‘Economic compulsion one of the reasons for children dropping out of school’

A sample study conducted in the Shorapur educational block in Yadgir district has found that more than 25 per cent of the out-of-school children were never enrolled in schools. This is a pointer to the fact that the promise of “free and compulsory education” is still a distant dream in the backward pockets of the State.

As part of the study, carried out by Azim Premji Foundation in June 2012 in 53 villages of Shorapur, data was collected from 2,465 households that had 4,443 children aged between six and 16.

Of those surveyed, 773 were identified as out-of-school children. As many as 175 of the 773 children were never admitted to school.

The study revealed that a large number of those who were admitted to school dropped out in the first two years. As much as 56.3 per cent of the dropouts were girls. However, the researchers acknowledge that the issue of dropout among girls was far more severe as the district has a skewed sex ratio of 953 girls for 1,000 boys in the zero–six age group.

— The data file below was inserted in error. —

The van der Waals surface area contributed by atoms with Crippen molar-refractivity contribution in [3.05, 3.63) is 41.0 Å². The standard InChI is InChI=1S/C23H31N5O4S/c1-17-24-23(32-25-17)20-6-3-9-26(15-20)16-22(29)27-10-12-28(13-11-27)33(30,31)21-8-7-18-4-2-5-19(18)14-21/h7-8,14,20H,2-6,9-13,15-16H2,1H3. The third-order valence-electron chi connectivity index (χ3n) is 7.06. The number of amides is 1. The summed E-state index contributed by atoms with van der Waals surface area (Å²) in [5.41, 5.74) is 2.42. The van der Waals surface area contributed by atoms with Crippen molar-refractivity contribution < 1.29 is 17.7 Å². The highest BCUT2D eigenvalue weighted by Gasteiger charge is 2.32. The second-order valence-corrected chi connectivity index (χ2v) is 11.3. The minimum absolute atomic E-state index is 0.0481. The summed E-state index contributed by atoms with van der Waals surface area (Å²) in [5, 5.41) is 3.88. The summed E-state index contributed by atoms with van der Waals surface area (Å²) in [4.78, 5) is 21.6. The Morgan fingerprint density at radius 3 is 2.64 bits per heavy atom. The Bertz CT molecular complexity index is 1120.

A majority of parents and children cited economic compulsion as one of the reasons for children dropping out of school. Surprisingly, distance from home to school was mentioned as a barrier by only 6 to 7 per cent of them. And, 17 per cent of them pointed out that failing in examination was the reason for their children dropping out of school.

Some of the other reasons that contributed to the high number of dropouts were unfavourable school environment and gender norms.

The study also pointed out that one of the variables that has a significant impact on the dropout rate is mother’s literacy. If a mother is literate, the child has 2.5 times more chances of being in school, while father’s literacy has little impact on it, according to the study.